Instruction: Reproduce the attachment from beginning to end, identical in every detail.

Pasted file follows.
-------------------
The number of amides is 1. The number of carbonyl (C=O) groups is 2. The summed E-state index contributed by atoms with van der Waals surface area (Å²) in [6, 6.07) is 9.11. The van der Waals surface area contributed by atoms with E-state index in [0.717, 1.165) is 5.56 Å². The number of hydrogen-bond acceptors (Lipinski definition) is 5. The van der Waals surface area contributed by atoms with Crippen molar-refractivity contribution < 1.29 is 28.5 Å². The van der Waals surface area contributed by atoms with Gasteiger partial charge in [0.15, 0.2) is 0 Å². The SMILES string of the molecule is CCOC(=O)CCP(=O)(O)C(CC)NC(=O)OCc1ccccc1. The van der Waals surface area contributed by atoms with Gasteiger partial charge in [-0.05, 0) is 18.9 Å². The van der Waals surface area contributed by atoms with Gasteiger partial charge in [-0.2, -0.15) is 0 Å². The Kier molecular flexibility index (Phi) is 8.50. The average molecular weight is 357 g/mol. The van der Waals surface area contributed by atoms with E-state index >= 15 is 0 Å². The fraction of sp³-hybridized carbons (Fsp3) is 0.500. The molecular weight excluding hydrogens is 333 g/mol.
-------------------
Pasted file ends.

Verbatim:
The number of amides is 1. The number of carbonyl (C=O) groups is 2. The summed E-state index contributed by atoms with van der Waals surface area (Å²) in [6, 6.07) is 9.11. The van der Waals surface area contributed by atoms with E-state index in [0.717, 1.165) is 5.56 Å². The number of hydrogen-bond acceptors (Lipinski definition) is 5. The van der Waals surface area contributed by atoms with Crippen molar-refractivity contribution < 1.29 is 28.5 Å². The van der Waals surface area contributed by atoms with Gasteiger partial charge in [0.15, 0.2) is 0 Å². The SMILES string of the molecule is CCOC(=O)CCP(=O)(O)C(CC)NC(=O)OCc1ccccc1. The van der Waals surface area contributed by atoms with Gasteiger partial charge in [-0.05, 0) is 18.9 Å². The van der Waals surface area contributed by atoms with Gasteiger partial charge in [-0.2, -0.15) is 0 Å². The Kier molecular flexibility index (Phi) is 8.50. The average molecular weight is 357 g/mol. The van der Waals surface area contributed by atoms with E-state index >= 15 is 0 Å². The fraction of sp³-hybridized carbons (Fsp3) is 0.500. The molecular weight excluding hydrogens is 333 g/mol.